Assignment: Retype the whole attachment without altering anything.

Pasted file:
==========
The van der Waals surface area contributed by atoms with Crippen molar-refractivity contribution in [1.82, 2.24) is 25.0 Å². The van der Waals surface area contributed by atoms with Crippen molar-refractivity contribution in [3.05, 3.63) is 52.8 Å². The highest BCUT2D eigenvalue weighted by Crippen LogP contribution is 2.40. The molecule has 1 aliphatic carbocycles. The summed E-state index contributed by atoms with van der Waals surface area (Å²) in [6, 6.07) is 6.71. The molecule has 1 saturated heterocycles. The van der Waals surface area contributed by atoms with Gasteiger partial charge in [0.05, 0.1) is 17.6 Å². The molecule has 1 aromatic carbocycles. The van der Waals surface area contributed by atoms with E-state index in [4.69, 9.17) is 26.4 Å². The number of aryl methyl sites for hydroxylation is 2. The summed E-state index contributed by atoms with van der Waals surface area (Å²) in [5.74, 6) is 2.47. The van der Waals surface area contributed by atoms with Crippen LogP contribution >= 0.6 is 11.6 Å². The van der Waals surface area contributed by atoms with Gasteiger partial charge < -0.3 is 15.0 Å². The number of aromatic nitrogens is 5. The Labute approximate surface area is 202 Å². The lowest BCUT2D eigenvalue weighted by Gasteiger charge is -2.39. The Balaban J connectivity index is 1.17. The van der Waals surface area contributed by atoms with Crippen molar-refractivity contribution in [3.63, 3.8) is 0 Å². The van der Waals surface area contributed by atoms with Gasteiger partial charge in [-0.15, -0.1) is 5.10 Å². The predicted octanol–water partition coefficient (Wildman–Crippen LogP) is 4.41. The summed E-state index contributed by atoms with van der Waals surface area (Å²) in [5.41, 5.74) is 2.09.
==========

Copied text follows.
The van der Waals surface area contributed by atoms with Crippen molar-refractivity contribution in [1.82, 2.24) is 25.0 Å². The van der Waals surface area contributed by atoms with Crippen molar-refractivity contribution in [3.05, 3.63) is 52.8 Å². The highest BCUT2D eigenvalue weighted by Crippen LogP contribution is 2.40. The molecule has 1 aliphatic carbocycles. The summed E-state index contributed by atoms with van der Waals surface area (Å²) in [6, 6.07) is 6.71. The molecule has 1 saturated heterocycles. The van der Waals surface area contributed by atoms with Gasteiger partial charge in [0.05, 0.1) is 17.6 Å². The molecule has 1 aromatic carbocycles. The van der Waals surface area contributed by atoms with E-state index in [4.69, 9.17) is 26.4 Å². The number of aryl methyl sites for hydroxylation is 2. The summed E-state index contributed by atoms with van der Waals surface area (Å²) in [5.74, 6) is 2.47. The van der Waals surface area contributed by atoms with Crippen LogP contribution >= 0.6 is 11.6 Å². The van der Waals surface area contributed by atoms with Gasteiger partial charge < -0.3 is 15.0 Å². The number of aromatic nitrogens is 5. The Labute approximate surface area is 202 Å². The lowest BCUT2D eigenvalue weighted by Gasteiger charge is -2.39. The Balaban J connectivity index is 1.17. The van der Waals surface area contributed by atoms with Crippen molar-refractivity contribution in [3.63, 3.8) is 0 Å². The van der Waals surface area contributed by atoms with Gasteiger partial charge in [-0.15, -0.1) is 5.10 Å². The predicted octanol–water partition coefficient (Wildman–Crippen LogP) is 4.41. The summed E-state index contributed by atoms with van der Waals surface area (Å²) in [5.41, 5.74) is 2.09.